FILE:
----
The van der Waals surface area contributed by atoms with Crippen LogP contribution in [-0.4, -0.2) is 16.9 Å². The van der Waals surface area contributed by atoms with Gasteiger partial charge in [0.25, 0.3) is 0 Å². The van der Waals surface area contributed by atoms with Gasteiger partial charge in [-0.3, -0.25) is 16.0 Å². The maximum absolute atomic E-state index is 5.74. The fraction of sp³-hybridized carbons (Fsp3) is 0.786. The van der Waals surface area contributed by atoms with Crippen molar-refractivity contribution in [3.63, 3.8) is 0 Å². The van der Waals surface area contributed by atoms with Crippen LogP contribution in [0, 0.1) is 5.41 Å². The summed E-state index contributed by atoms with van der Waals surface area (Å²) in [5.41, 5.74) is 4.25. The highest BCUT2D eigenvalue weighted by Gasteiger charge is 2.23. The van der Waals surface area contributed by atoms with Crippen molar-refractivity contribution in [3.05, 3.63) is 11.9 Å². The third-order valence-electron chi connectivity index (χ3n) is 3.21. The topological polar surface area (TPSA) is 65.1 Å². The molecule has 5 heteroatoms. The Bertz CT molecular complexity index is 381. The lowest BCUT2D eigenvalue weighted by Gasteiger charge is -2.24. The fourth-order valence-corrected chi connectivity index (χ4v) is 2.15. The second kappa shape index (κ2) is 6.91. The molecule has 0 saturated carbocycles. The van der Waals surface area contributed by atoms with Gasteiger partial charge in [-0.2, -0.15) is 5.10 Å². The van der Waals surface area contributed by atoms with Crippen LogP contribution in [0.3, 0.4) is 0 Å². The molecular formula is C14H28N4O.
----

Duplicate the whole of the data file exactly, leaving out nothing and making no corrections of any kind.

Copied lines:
The van der Waals surface area contributed by atoms with Crippen LogP contribution in [-0.4, -0.2) is 16.9 Å². The van der Waals surface area contributed by atoms with Gasteiger partial charge in [0.25, 0.3) is 0 Å². The van der Waals surface area contributed by atoms with Gasteiger partial charge in [-0.3, -0.25) is 16.0 Å². The maximum absolute atomic E-state index is 5.74. The fraction of sp³-hybridized carbons (Fsp3) is 0.786. The van der Waals surface area contributed by atoms with Crippen molar-refractivity contribution in [3.63, 3.8) is 0 Å². The van der Waals surface area contributed by atoms with Crippen LogP contribution in [0, 0.1) is 5.41 Å². The summed E-state index contributed by atoms with van der Waals surface area (Å²) in [5.41, 5.74) is 4.25. The highest BCUT2D eigenvalue weighted by Gasteiger charge is 2.23. The van der Waals surface area contributed by atoms with Crippen molar-refractivity contribution in [3.05, 3.63) is 11.9 Å². The third-order valence-electron chi connectivity index (χ3n) is 3.21. The topological polar surface area (TPSA) is 65.1 Å². The molecule has 5 heteroatoms. The Bertz CT molecular complexity index is 381. The lowest BCUT2D eigenvalue weighted by Gasteiger charge is -2.24. The fourth-order valence-corrected chi connectivity index (χ4v) is 2.15. The second kappa shape index (κ2) is 6.91. The molecule has 0 saturated carbocycles. The van der Waals surface area contributed by atoms with Gasteiger partial charge in [-0.2, -0.15) is 5.10 Å². The van der Waals surface area contributed by atoms with Crippen LogP contribution in [0.3, 0.4) is 0 Å². The molecular formula is C14H28N4O.